The first inroads into synthetic biology were made when scientists created ‘synthetic genetic circuits’. And it is synthetic biology’s ambition to build or create circuits/machines/organisms that do not yet exist and to make them programmable and able to perform certain tasks. This is not what a book does, but it is linked to what a computer does and what one does with computer code.
The code of life
The metaphor of the ‘code of life’ (probably first used by Schrödinger) bridges the two master metaphors of the ‘book of life’ and the ‘circuit of life’. Although gene editing by its very name focuses our metaphorical attention on editing genes in and out of genomes, CRISPR is also said to be able to turn genes on and off. It can be used in synthetic biology to build more complex synthetic biology circuits, that is, to scale things up more easily and also to test, control and measure things more easily. CRISPR as a new gene editing tool provides scientists with precision ‘molecular scissors’ that can be better targeted and better controlled. Some people talk about this tool as “a programmable machine for DNA cutting. Compared to TALENs and zinc-finger nucleases, this was like trading in rusty scissors for a computer-controlled laser cutter”.
The book of life – take 3
And here we are circling back to the ‘book of life’ and in particular the ‘book of man’. Over and above making better and more complex ‘circuits’ for synthetic biology, CRISPR can also be used, potentially, to ‘edit’ genetic disorders in humans affected by them (in vivo, so to speak), or to create ‘gene drives’ that drive an edited gene through a whole population of disease spreading insects – all uses that go well beyond synthetic biology’s engineering ambitions. The most controversial issue relating to gene editing is that it potentially could be used to change the ‘germline’, that is, the genetic material that is passed on to the next generation – this would really change ‘the book of life’.
Artefacts and organisms
It is common practice to examine the ethical, social, legal, regulatory etc. issues posed by bio-technologies used to create or change living organisms, be they humans or bacteria. It is not so common, but, I contend, should be more common, to also inspect the linguistic ‘technologies’ we use to talk and think about them, that is, the metaphors we use, especially those that make the rewriting and redesigning of life look so easy.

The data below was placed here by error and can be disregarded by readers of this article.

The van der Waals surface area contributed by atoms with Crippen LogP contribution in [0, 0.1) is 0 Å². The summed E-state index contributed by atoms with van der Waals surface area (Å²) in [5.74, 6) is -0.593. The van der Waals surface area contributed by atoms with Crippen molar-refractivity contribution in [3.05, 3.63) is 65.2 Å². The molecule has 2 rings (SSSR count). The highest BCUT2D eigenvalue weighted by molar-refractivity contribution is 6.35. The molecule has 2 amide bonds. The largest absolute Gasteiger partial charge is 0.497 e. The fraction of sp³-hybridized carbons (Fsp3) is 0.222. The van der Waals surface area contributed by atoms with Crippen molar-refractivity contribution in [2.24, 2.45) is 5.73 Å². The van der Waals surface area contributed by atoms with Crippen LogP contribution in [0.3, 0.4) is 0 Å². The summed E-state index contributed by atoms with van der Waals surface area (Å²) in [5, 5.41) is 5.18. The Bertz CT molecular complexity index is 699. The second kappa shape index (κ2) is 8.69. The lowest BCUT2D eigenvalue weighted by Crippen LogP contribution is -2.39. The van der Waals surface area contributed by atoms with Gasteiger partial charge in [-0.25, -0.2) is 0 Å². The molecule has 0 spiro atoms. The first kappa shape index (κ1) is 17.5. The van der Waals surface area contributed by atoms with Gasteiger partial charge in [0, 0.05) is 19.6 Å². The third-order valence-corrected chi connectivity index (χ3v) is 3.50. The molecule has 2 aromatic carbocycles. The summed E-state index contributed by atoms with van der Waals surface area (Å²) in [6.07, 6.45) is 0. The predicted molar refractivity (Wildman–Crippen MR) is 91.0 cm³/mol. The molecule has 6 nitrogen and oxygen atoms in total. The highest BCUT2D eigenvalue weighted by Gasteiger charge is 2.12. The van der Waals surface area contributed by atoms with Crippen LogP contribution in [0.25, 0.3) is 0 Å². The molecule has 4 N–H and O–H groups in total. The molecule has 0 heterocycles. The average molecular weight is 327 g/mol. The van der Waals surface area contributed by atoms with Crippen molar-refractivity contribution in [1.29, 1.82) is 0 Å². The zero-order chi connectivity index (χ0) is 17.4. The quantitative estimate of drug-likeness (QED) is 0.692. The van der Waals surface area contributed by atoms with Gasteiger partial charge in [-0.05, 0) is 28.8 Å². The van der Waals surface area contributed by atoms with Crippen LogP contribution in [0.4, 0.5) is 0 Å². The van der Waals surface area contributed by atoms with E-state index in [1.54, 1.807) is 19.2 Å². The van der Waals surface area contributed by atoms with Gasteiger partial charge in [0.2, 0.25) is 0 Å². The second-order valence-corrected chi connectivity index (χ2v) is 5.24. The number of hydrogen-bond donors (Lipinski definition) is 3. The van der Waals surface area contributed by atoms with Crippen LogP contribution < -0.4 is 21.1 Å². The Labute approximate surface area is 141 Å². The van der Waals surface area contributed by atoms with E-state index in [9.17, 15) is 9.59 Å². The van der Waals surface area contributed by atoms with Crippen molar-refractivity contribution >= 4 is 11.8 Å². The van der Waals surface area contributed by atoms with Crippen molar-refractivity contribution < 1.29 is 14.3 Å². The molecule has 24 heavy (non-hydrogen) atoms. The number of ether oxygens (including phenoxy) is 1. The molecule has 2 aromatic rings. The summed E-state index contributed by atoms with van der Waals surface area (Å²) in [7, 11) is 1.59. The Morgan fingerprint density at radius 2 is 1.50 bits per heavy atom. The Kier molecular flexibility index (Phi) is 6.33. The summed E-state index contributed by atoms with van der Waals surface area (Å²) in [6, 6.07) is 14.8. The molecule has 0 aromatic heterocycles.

We should keep in mind that books and circuits (and machines) are man-made artefacts. While such artefacts afford us with man-made metaphorical lenses through which to study life (and genes and genomes), they don’t always provide us with an altogether clear vision of our objects of study, of those (the scientists) who study them, and of the futures they will shape.
Artefact-based metaphors overexpose our power and control over genes and genomes and they underexpose the messiness and clumsy ‘architecture’ of living things. They foreground control and background complexity.
Some people have therefore tried to find new ‘master metaphors’, while others have proposed to just create awareness of the bewitching power of the sometimes “misleading” metaphors in circulation, so that scientists can get on with their work after having thrown them away. In their article “The mismeasure of machine: Synthetic biology and the trouble with engineering metaphors”, Boudry and Pigliucci (2013) argue that: “While we acknowledge that metaphorical and analogical thinking are part and parcel of the way human beings make sense of the world in some highly specialized areas of human endeavour, it may simply be the case that the object of study becomes so remote from everyday experience that analogies begin to do more harm than good.” (p. 667)
Or, to quote Wittgenstein, probably inappropriately (and I replace ‘propositions’ with ‘metaphors’): “My [metaphors] serve as elucidations in the following way: anyone who understands me eventually recognizes them as nonsensical, when he has used them—as steps—to climb up beyond them. (He must, so to speak, throw away the ladder after he has climbed up it.)” (Tractatus Logic-Philosophicus, 6.54)
PS. January 2016: an article on gene editing has been added to the online version of the Encyclopedia Britannica: http://www.britannica.com/topic/genome-editing
Image: Print-out of the human genome, Wellcome Trust
[This Making Science Public post also contributes to my social science work on the BBSRC/EPSRC funded Synthetic Biology Research Centre. You can find other posts on synthetic biology here]